With wide tires and nice stiff aluminum frame, the bike rides well, and it’s certainly an attention grabber. I had a few people cast a sideways glance at the step-through frame, but I like the design. Step-throughs are comfortable, easy to ride and criminally overlooked in North America. By building the hefty lithium-ion battery into the bottom of the frame, the Elby has a low centre of gravity that feels almost supernaturally stable (don’t test that too much, please).

Elby trumpets the toughness of the bikes, saying it was designed for all weather conditions. I certainly tested those claims, having given the bike a test through several weeks of the harshest winter we’ve faced in years. All in all, the bike held up well. The stable design and wide tires did well on ice roads and the snirt (for you sun-belters, that’s a slippery mixture of snow and dirt), and the pedal-assist certainly came in handy when plowing through small drifts of snow.

After years of having smartphones die in my pocket during -20 C commutes, I didn’t hold out much hope that the Elby’s battery would fare well in the cold, but it did surprisingly well. I certainly noticed a decline in longevity of the battery in such cold weather, but it never stranded me to pedal a 55-pound machine uphill all the way home without a little help. In fact, I came to reply on the pedal-assist so much that I had to start dressing warmer for my commutes, because I could no longer rely on my usual pedaling pace to warm my body from the inside.

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Back to that big question: Will the Elby be the model that finally drags e-bikes in the mainstream? Perhaps, but it first needs to overcome a problem of value.

I don’t mean price. In a world of $10,000 carbon-fibre full-suspension mountain bikes, The 9-speed Elby’s $3,700 US price tag isn’t astronomical, especially among e-bikes, but it’s a lot to expect in a culture that doesn’t value utility bikes enough. That’s the cultural problem that needs to be overcome.

Part of that will be identifying those who can benefit most from e-bikes. It’s become a bit of a cliche to say e-bikes are a boon for older riders who have lost a step, but it’s true. It’s also true that e-bikes are ultra-practical, especially for commuters. And trips to the grocery store are a breeze with a good set of panniers.

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This is the perfect time for e-bikes, which have been called the most environmentally friendly motorized machines ever devised. There’s a gap in most North American cities right now: As bike infrastructure is slowly built out, there are still long distances that many commuters must overcome to reach those bike lanes. The Elby can fill that gap.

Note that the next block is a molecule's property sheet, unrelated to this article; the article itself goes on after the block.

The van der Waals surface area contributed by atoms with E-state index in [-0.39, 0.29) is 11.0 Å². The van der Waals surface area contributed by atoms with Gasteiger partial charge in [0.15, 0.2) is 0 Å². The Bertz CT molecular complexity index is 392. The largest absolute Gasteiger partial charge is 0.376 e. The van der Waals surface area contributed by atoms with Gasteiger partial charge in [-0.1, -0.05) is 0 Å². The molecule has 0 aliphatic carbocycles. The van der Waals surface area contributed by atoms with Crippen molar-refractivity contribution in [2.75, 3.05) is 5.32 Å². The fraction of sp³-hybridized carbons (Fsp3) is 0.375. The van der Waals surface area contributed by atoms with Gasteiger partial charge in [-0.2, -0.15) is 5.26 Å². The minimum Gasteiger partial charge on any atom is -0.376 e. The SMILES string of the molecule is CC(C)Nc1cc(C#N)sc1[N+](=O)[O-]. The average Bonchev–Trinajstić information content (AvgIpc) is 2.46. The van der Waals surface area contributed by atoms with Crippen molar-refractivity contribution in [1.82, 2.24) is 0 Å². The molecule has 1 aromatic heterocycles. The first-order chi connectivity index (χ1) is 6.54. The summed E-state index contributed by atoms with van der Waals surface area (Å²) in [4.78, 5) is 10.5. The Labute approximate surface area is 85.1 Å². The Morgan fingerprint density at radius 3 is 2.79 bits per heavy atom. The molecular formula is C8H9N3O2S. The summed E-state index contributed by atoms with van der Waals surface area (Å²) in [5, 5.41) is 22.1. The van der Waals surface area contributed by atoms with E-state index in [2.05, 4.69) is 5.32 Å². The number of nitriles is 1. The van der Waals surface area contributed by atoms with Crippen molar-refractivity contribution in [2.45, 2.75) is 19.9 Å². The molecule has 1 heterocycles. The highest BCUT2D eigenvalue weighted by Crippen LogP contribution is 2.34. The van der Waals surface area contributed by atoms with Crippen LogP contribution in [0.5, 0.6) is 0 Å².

“People have a greater understanding of the role technology can play in improving the quality of their lives, their communities, and the wider world. We’re aware of our impacts and want to be responsible with them, while also enjoying ourselves,” Gingl gold me.

“Elby’s the perfect solution for someone like that. Now all we need is safer commuting infrastructure to keep up with the abundance of electric vehicles that are about to hit the market.”

 

 

10 new year’s resolutions for your winter-bike commute

You’re fat off shortbread and turkey. The consumer orgy haze of Dec. 25 still lingers. You can remember nothing on New Year’s Eve after Mariah Carey. Sounds like the perfect time to start a new habit!

So here, future winter cyclist, are some suggestions to get you going in 2017.

Resolve to ride more

When you’re staring out your window at blowing snow and icicles, it’s easy to talk yourself out of riding your bike. “It’s too cold,” or “It’s too slippery,” or “The elaborate series of mental defenses that I rely on to convince myself that winter doesn’t exist have temporarily broken down.”

So your first resolution is to push through those nay-saying thoughts. Remember, there are easy ways to deal with the cold, snow and ice (warm clothes, well-chosen routes, and slowing down, respectively), and riding a bike to work in winter feels great, keeps you in shape, and makes the season a little less intimidating. You’ll almost never regret riding, but if you’re like me, you’ll kick yourself all day when you avoid riding on a day when you could have.

Resolve to avoid becoming a winter-cycling masochist

Sure, it’s great to commit to riding your bike more in winter, but there’s no reason to be a zealot. If the weather drops below where you feel comfortable riding, if the plows haven’t been to your neighbourhood yet, or if an overnight ice storm freezes your studded tires to your lawn, don’t feel pressured to ride. Take transit, car pool or drive your automobile. There’s nothing to be gained by punishing yourself. Even riding a few times a month during the winter is a win, so don’t feel guilty for taking days off. Keep it fun and realistic.

Resolve to stop bragging